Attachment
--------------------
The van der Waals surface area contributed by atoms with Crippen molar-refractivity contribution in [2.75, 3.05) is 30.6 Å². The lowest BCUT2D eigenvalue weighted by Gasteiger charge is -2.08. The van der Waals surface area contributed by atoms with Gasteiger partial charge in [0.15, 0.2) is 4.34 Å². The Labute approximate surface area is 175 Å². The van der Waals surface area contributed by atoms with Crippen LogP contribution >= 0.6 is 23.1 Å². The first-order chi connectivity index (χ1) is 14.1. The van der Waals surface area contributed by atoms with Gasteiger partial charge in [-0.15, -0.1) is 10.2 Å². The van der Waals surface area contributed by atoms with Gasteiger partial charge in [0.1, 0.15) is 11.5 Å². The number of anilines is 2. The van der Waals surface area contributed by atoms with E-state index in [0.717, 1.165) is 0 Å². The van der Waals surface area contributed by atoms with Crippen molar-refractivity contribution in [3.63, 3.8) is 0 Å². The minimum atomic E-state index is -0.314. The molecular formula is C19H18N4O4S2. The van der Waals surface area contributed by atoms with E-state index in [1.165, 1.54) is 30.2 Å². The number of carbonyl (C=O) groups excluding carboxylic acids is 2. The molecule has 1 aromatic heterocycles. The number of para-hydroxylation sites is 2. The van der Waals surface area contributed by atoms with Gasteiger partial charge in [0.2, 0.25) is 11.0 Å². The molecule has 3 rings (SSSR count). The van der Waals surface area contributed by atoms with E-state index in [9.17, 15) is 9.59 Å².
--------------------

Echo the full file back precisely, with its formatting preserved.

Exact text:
The van der Waals surface area contributed by atoms with Crippen molar-refractivity contribution in [2.75, 3.05) is 30.6 Å². The lowest BCUT2D eigenvalue weighted by Gasteiger charge is -2.08. The van der Waals surface area contributed by atoms with Gasteiger partial charge in [0.15, 0.2) is 4.34 Å². The Labute approximate surface area is 175 Å². The van der Waals surface area contributed by atoms with Crippen LogP contribution >= 0.6 is 23.1 Å². The first-order chi connectivity index (χ1) is 14.1. The van der Waals surface area contributed by atoms with Gasteiger partial charge in [-0.15, -0.1) is 10.2 Å². The van der Waals surface area contributed by atoms with Gasteiger partial charge in [0.1, 0.15) is 11.5 Å². The number of anilines is 2. The van der Waals surface area contributed by atoms with E-state index in [0.717, 1.165) is 0 Å². The van der Waals surface area contributed by atoms with Crippen molar-refractivity contribution in [3.63, 3.8) is 0 Å². The minimum atomic E-state index is -0.314. The molecular formula is C19H18N4O4S2. The van der Waals surface area contributed by atoms with E-state index in [1.165, 1.54) is 30.2 Å². The number of carbonyl (C=O) groups excluding carboxylic acids is 2. The molecule has 1 aromatic heterocycles. The number of para-hydroxylation sites is 2. The van der Waals surface area contributed by atoms with Gasteiger partial charge in [0.2, 0.25) is 11.0 Å². The molecule has 3 rings (SSSR count). The van der Waals surface area contributed by atoms with E-state index in [9.17, 15) is 9.59 Å².